Help Your Little Ones Keep Their Cool This Summer!
Date: 19 Jul 2016
We can all feel restless and uncomfortable when it gets hot. But while you can easily open a window, take off a layer, or turn on a fan to keep cool, your children will need a little extra help when the temperature kicks up.
In serious cases, infants can become very unwell because they’re too hot so it’s important you keep a close eye on them during the summer months.
The main problems you need to be aware of in hot weather are:
- Heat exhaustion/ Heat stroke
Dehydration is caused when the body loses more fluid than it takes in. Babies and young children are particularly susceptible to dehydration because their low body weight can be affected by smaller changes in fluid.
Warning signs to look out for in infants affected by dehydration include:
- a sunken soft spot (fontanelle) on their head
- few or no tears when crying
- fewer wet nappies
The key to avoiding dehydration in children, and adults, is to drink plenty of fluids.
According to NHS Choices, babies that are being breastfed should not need additional water - though you may want to breastfeed more often.
This can be tricky, however, as the last thing anyone wants when it’s hot and sticky is to sit close to another person and your baby may well feel the same way about being cradled and breastfed! One great tip is to place a cool pillowcase or other lightweight fabric between you and your baby to avoid that clammy feeling.
For older children water can be a boring drink, so try things like fruit cordials, ice cubes, diluted fruit juices and healthy homemade ice lollies to keep them hydrated throughout the day.
It’s important to remember that, if you think your little one is suffering from dehydration, simply drinking lots and lots of water is not a suitable remedy for infants and young children.
This is because, when they’re dehydrated, your child is also depleted of vital minerals. Drinking a large amount of water will dilute these mineral levels further, and so children should drink diluted squash, or a rehydration solution rather than ordinary water.
Heat Exhaustion/ Heat Stroke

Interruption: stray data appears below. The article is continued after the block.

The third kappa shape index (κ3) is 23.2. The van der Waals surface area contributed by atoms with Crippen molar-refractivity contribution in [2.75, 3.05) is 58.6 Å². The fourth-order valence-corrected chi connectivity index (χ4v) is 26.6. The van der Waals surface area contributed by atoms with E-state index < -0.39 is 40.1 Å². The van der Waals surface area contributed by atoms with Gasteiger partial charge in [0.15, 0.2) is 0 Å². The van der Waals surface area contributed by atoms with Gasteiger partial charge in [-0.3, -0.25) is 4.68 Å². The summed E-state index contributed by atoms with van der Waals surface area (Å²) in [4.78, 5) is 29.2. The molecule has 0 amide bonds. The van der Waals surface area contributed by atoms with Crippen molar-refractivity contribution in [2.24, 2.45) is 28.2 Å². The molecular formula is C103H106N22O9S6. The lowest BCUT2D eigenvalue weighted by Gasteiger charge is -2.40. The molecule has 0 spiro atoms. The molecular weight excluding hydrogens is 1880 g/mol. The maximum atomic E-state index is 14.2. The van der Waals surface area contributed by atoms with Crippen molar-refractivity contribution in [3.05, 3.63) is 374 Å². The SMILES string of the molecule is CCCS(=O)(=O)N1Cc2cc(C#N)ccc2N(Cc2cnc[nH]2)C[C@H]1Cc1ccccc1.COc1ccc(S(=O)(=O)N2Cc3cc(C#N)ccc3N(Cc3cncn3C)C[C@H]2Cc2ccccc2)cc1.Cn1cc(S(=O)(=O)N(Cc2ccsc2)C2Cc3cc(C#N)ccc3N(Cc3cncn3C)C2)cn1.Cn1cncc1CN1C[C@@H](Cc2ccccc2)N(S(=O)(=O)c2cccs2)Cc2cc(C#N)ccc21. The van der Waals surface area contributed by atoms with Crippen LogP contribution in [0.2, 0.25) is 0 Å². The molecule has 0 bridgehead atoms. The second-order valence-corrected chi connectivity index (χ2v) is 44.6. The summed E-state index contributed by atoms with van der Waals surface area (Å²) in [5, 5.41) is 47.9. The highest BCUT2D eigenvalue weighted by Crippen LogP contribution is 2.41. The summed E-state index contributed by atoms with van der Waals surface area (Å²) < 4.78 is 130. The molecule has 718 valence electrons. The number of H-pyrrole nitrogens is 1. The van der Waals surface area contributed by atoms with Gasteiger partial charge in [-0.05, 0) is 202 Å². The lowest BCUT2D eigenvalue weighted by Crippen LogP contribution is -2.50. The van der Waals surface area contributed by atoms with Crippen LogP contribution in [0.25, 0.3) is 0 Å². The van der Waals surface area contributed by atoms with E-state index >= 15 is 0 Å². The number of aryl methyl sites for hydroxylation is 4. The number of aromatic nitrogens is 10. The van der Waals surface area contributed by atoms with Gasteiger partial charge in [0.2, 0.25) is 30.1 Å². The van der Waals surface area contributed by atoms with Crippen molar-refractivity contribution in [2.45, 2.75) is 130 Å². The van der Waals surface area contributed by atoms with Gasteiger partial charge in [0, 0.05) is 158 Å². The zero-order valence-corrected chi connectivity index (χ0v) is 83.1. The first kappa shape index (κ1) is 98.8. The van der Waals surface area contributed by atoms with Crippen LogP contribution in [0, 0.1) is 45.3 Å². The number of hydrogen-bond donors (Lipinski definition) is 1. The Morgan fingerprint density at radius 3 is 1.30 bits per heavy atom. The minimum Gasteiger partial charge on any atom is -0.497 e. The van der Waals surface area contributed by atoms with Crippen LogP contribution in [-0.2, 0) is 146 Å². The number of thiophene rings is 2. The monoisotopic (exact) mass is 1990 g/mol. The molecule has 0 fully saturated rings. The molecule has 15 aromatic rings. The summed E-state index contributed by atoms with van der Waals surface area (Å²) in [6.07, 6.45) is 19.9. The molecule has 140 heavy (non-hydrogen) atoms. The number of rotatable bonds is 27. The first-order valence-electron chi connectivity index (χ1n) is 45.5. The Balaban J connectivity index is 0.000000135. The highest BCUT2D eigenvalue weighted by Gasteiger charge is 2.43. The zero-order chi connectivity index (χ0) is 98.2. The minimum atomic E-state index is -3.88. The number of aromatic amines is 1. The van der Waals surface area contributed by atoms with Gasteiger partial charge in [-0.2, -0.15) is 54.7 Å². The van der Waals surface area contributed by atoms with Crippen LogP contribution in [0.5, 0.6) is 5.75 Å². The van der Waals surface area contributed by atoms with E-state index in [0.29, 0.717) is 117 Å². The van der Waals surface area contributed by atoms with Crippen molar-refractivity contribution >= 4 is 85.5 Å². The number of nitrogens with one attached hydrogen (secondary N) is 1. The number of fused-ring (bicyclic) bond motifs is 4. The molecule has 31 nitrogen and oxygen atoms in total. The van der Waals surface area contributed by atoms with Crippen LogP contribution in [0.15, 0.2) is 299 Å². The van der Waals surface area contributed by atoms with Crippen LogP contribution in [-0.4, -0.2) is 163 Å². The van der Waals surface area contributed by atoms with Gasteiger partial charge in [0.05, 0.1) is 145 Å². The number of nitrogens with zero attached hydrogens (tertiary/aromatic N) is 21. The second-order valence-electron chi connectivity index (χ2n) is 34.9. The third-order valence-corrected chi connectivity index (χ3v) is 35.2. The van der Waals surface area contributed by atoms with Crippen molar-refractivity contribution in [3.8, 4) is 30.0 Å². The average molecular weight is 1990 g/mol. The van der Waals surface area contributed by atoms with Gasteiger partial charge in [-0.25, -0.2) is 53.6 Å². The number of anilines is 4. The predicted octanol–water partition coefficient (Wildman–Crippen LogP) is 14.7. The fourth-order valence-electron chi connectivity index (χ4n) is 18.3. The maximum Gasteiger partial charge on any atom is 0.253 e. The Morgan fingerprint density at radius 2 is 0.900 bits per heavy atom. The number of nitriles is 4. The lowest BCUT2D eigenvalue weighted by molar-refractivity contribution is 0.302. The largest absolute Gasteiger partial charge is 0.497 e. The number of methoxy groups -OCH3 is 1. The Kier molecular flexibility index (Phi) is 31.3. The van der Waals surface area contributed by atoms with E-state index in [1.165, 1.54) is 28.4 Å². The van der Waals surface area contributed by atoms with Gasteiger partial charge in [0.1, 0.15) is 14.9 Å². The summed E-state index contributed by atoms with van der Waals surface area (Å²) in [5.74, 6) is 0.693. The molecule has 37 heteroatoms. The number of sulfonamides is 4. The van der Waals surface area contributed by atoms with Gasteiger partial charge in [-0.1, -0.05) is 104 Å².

Heat exhaustion happens when your body becomes too hot and starts to lose water and salts. The condition leads to symptoms such as dizziness, headache and nausea.
Heat stroke is less common but more serious. When suffering from heat stroke the body can no longer cool itself and the high temperature puts a strain on your brain, heart, lungs, liver and kidneys.
If left untreated heat exhaustion can develop into heat stroke. Avoiding both conditions is all about staying hydrated, cool and comfortable.
This leaves babies and young children, again, particularly vulnerable to the conditions as they can’t control their environment the way adults can.
When it’s hot create a breeze by opening doors and windows (but beware of slamming doors!) and keep your children’s clothing loose fitting and lightweight. When they are outside, activities like playing in a paddling pool or sprinkler are a fun way to keep your children cool. It is recommended, though, that infants stay out of the sun as much as possible, especially between 11am and 3pm.
If you’re worried your child is suffering from heat exhaustion or heat stroke you can help them by:
- Getting them to lie down in a cool place
- Removing any unnecessary clothing
- Cooling their skin - a damp cloth or sponge works well for this
- Fanning their skin while it’s wet
- Giving them fluids to drink
If they aren’t feeling better within 30 minutes it’s time to seek medical assistance.
It can be very worrying when your children are unwell, so if they seem better but you’re still concerned, call NHS 111 for further advice.
Sunburn can be very painful in the short term and long term it increases your child’s chances of developing serious health problems like skin cancer, so it’s really important to keep your little one’s skin properly protected from harmful UV rays.
Infants under six months old should be kept out of the sun altogether because their skin contains too little melanin. Older children should also be kept out of the sun as much as possible and wear a high factor (SPF 30 or above) sunscreen that has broad spectrum protection against both UVA and UVB rays. Apply their suncream liberally and often, especially if your children are playing in water.
Children should also wear a sunhat with a wide brim or long back to protect their neck.
Getting a Restful Night’s Sleep
Another big problem for your little ones in hot weather can be getting a good night’s sleep. We all struggle with restless nights when it’s too warm so try and keep your little one’s bedroom between 16 and 20˚C, as this is the ideal temperature for them to sleep comfortably. You might want to purchase a room thermometer to help you monitor the temperature of your child’s bedroom.
When it comes to tucking them into bed, midwife Anne Richley recommends, “Sleep in whatever you’re comfortable in and add one layer for your baby. If you don’t need covers, your little one probably only needs one. If you’re sleeping naked, then a sleepsuit and no blankets for your baby will be just fine. In very hot conditions your baby may not even need this.”
This advice should stop your little ones getting hot and bothered this summer and leave your family free to enjoy the better weather! If you have any more advice to share about childcare in the hot weather post your advice on our Facebook and Twitter pages.